It's the old-timers who tell you how much the business has changed. The legendary Lyle Tuttle started tattooing professionally on the West Coast in 1949, when it was mostly drunken servicemen demanding screaming eagless. Then came the first wave of hippies, their heads full of acid and idealism. Mr. Tuttle did Janis Joplin ("Gave 'er a bracelet on her wrist and a rose on her [chest]") and Cher and the Allman Brothers, although a lot of good their tattoos did them.
Joplin OD'd on heroin and Duane Allman slammed his Harley into a produce truck, and both were gone from this world forever. Cher started dressing in bobcat vests and singing sappy love songs to a little guy named Sonny Bono, with a face like a basset hound.
Oh, it was a seedy business, all right.
You couldn't get much seedier than a tattoo parlor, unless maybe you ran a whorehouse. Even then it was a toss-up as to whose place they'd burn down first when the holy-rollers got it in their heads that the town was going to hell in a handbasket.
Now, a guy like Lyle Tuttle, who once spent umpteen hours having his back tattooed by hand by Samoan tribesmen and never even asked for a Tylenol, looks around and thinks: Good God almighty, what's happened to my world?!
The fact is, tattooing has gone positively mainstream in the last few years.
It even appears to be edging perilously close to -- steady now -- respectability.
Now there are movie stars (Drew Barrymore, Julia Roberts), fashion models (Christy Turlington) and NBA players (Michael Jordan, Dennis Rodman) showing off their tattoos. So is the pimply-faced 19-year-old economics major who lives next door to you, and that 29-year-old ad executive down the street, especially if she's a female. (Women now make up more than 50 percent of the customers in most tattoo studios.)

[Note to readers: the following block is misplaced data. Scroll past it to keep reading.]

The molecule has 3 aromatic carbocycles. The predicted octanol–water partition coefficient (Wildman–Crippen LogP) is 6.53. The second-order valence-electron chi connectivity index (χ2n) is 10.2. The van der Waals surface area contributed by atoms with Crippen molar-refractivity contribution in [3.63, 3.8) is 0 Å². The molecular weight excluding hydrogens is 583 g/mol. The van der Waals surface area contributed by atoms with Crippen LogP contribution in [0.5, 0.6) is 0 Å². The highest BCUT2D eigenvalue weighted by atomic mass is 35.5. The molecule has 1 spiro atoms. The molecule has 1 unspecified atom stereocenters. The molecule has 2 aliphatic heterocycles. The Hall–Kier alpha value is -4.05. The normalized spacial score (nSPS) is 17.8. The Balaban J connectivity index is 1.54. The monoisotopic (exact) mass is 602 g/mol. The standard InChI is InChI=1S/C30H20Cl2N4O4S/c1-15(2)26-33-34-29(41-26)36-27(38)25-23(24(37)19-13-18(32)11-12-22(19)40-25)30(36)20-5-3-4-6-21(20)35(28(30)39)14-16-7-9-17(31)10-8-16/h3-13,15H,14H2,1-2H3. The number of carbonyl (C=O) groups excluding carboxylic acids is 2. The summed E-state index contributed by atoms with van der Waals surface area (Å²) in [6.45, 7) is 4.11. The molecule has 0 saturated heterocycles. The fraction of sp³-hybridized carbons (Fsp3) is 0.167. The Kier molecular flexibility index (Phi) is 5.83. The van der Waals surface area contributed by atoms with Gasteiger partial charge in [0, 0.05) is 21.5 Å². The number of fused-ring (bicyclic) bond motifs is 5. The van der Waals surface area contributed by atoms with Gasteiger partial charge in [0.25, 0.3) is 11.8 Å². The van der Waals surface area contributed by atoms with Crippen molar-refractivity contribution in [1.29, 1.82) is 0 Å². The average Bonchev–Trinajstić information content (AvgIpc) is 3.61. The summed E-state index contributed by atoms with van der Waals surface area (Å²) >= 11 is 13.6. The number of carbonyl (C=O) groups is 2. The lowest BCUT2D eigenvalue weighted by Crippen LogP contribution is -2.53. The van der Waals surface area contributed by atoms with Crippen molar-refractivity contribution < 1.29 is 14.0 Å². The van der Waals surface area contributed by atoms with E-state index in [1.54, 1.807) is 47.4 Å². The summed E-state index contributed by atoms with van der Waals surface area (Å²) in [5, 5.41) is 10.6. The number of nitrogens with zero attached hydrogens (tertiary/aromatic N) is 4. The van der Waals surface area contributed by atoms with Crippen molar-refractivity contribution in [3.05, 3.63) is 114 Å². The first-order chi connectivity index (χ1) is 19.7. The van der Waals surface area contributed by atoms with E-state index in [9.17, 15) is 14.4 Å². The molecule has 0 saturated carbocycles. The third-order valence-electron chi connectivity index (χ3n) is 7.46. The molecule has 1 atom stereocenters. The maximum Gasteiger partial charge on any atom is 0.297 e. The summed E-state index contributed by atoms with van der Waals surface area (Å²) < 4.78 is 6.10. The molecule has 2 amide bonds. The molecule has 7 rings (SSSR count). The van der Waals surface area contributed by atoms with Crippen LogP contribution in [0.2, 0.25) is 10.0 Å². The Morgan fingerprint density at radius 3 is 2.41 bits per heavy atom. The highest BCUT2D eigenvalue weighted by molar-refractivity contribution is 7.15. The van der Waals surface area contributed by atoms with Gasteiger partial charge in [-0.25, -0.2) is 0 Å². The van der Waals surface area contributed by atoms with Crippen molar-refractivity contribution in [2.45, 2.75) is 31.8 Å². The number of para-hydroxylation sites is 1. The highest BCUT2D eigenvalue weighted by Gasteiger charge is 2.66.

So is Norman Rifkin of Parkville. You can't get any more mainstream than Norman Rifkin. Norman Rifkin is 40 years old and works for the Internal Revenue Service. The government, for crying out loud!
Norman Rifkin never had a tattoo in his life. But a streak of wildness runs through all of us, and it turns out Norman Rifkin secretly lusted for a tattoo for years.
Anyway, on a sunny, crisp Saturday in the fall, something finally snaps inside him and he walks into Dragon Moon Tattoo Studio in Glen Burnie and has them etch a tribal sign on his bicep.
"I don't know . . . maybe this was a mid-life crisis," he says. "I was definitely anxious and at one point I thought: Am I really doing this? But I really like it."
To decorate the Norman Rifkins of this world, there are now some 10,000 tattooists nationwide, compared to only about 400 in 1965. Mick Beasley, 36, co-owner with her husband, Tom, of Dragon Moon and the founder of the Alliance of Professional Tattooists, says there are 40 tattoo shops in the greater Baltimore area alone.
Perhaps the ultimate testimony to the mainstream inroads made by tattooing is this: No less than two tattoo studios are currently vying to open in the heart of staid Towson.